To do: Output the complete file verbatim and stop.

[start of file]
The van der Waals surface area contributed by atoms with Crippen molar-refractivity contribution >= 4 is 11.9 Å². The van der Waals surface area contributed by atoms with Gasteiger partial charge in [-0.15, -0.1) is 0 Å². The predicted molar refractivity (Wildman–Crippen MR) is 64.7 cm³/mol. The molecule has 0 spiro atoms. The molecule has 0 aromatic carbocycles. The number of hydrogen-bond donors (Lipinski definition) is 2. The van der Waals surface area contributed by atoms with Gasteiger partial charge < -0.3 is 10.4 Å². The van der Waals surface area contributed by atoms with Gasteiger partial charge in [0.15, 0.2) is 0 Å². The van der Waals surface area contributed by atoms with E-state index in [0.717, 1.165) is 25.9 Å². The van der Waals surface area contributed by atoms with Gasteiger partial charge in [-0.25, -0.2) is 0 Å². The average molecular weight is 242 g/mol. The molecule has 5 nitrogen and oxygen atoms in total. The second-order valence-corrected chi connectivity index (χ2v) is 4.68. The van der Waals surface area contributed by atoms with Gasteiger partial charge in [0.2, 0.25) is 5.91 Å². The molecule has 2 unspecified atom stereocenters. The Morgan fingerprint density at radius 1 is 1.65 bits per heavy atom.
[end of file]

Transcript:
The van der Waals surface area contributed by atoms with Crippen molar-refractivity contribution >= 4 is 11.9 Å². The van der Waals surface area contributed by atoms with Gasteiger partial charge in [-0.15, -0.1) is 0 Å². The predicted molar refractivity (Wildman–Crippen MR) is 64.7 cm³/mol. The molecule has 0 spiro atoms. The molecule has 0 aromatic carbocycles. The number of hydrogen-bond donors (Lipinski definition) is 2. The van der Waals surface area contributed by atoms with Gasteiger partial charge < -0.3 is 10.4 Å². The van der Waals surface area contributed by atoms with Gasteiger partial charge in [0.15, 0.2) is 0 Å². The van der Waals surface area contributed by atoms with E-state index in [0.717, 1.165) is 25.9 Å². The van der Waals surface area contributed by atoms with Gasteiger partial charge in [-0.25, -0.2) is 0 Å². The average molecular weight is 242 g/mol. The molecule has 5 nitrogen and oxygen atoms in total. The second-order valence-corrected chi connectivity index (χ2v) is 4.68. The van der Waals surface area contributed by atoms with Gasteiger partial charge in [0.2, 0.25) is 5.91 Å². The molecule has 2 unspecified atom stereocenters. The Morgan fingerprint density at radius 1 is 1.65 bits per heavy atom.